5k, 10k, half marathon, marathons and beyond!
The marathon is one week away and this year I am providing my services again as a physiotherapist at mile 20.5. In one of my previous blogs I wrote about my experience from last year and how wonderful yet challenging it was – and I wasn’t even running! I have never run a marathon myself and believe it requires dedication, motivation and skill. Last year I signed up to one 5k, two 10k runs and a half marathon. After the second 10k run I developed shin splints, a painful inflammation of one of the muscles of the lower leg which meant I could not run for several weeks and felt unable to complete the half marathon, instead opting to marshal for it and cheer on friends and other runners in the process. Injuries and set-backs for any sport can be inevitable; however there are ways to reduce your risks in sport, and reducing risk with running is a good place to start.
1. Prepare – not training sufficiently and then pushing yourself too hard is a sure fire way of risking injury. Plan a schedule of your runs and combine them with sprints, walks, stretch and rest days.
2. Stretch – one of the biggest reasons people see me for physiotherapy for running related injuries I find they are tight in a lot of muscle groups including: calf muscles (gastroc and soleus), quadriceps (thigh) and hamstrings. After a warm-up with a gentle jog or brisk walk ensure you allow yourself time to stretch thoroughly, and then when you have finished your run, stretch again.
3. Choose good shoes – don’t just get the first ones you see, or the ones on special offer. If you are buying running shoes you should ideally have a gait analysis to look at your foot position and running style. This will then advise you what shoe would be best for you and if you would also benefit from insoles. Shoes should be replaced approximately every 500miles of running.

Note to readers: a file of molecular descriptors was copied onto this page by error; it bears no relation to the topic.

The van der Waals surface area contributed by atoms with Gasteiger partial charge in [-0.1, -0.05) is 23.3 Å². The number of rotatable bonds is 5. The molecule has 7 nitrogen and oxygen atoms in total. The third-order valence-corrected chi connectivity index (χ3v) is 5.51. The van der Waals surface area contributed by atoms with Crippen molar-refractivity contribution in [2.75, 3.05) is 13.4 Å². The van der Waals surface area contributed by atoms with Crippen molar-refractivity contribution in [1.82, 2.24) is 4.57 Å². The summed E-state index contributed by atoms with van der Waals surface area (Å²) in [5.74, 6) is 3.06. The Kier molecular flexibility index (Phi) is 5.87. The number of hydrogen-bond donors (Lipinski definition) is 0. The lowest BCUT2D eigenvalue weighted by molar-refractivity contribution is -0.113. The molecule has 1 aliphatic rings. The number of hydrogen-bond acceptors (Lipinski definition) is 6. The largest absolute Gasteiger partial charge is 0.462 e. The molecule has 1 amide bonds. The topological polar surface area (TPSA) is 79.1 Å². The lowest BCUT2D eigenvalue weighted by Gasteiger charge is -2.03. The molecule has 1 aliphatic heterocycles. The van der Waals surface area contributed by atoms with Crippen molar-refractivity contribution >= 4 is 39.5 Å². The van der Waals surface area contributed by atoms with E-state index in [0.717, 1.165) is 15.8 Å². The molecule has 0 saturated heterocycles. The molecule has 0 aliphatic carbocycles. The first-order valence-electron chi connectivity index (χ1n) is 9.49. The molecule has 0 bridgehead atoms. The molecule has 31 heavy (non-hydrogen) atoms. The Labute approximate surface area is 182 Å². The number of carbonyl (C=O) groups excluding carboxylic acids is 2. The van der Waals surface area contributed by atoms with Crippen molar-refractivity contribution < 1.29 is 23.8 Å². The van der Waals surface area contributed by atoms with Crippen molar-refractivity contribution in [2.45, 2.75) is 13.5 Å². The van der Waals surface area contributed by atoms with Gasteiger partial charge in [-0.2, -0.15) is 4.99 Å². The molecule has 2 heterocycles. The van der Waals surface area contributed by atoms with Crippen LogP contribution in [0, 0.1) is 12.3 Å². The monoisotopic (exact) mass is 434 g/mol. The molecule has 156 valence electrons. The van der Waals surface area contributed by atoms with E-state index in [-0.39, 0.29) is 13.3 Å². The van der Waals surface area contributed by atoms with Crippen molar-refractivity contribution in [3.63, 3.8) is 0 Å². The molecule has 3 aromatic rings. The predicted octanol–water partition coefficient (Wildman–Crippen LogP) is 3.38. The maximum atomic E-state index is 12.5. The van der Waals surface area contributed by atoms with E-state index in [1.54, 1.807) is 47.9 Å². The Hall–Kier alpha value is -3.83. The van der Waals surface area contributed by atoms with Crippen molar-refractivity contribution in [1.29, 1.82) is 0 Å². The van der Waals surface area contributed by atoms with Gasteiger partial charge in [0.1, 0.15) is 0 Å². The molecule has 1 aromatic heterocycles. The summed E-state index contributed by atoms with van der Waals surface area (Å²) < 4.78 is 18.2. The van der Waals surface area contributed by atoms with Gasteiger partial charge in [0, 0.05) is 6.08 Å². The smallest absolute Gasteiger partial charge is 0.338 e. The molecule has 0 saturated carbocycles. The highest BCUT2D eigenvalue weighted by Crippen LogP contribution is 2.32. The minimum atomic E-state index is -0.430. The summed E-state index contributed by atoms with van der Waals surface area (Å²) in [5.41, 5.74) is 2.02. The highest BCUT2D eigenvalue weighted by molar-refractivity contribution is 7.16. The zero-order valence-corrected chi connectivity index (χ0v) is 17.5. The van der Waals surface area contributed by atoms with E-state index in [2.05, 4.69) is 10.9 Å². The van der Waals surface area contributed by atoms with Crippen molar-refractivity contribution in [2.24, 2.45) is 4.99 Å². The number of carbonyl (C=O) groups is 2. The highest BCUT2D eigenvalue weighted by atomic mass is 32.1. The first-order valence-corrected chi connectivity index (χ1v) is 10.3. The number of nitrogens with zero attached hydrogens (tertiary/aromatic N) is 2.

4. Get off the treadmill – using a treadmill is great for training, however if you are planning for a road race you must get out and practice on the road as well. Treadmills have some give unlike solid tarmac, and natural undulations in the road cannot be reproduced very well on a treadmill.
5. If it hurts – stop! Common running injuries include shin splints, sprained ankles, plantar fasciitis, patella (knee cap) pain, ITB tightness, low back pain, neck tightness, hip pain and a host of other conditions! If resting does not help your pains seek advice quickly from a physiotherapist if you are keen to resume your training.
Whether you are running or walking a mile, 5k, 10k, half marathon, full marathon, ultra marathon or anything else – or even thinking of doing one, train well and look after your body. For all those running in this year’s London Marathon on Sunday I wish you all the very best and feel free to drop in and see myself and some of my other physiotherapy colleagues at mile 20.5!
If you have any special or extreme experiences of any sort of run or walks you have done I would love to hear from you. Please contact me at email@example.com
Tags: marathon running injury prevention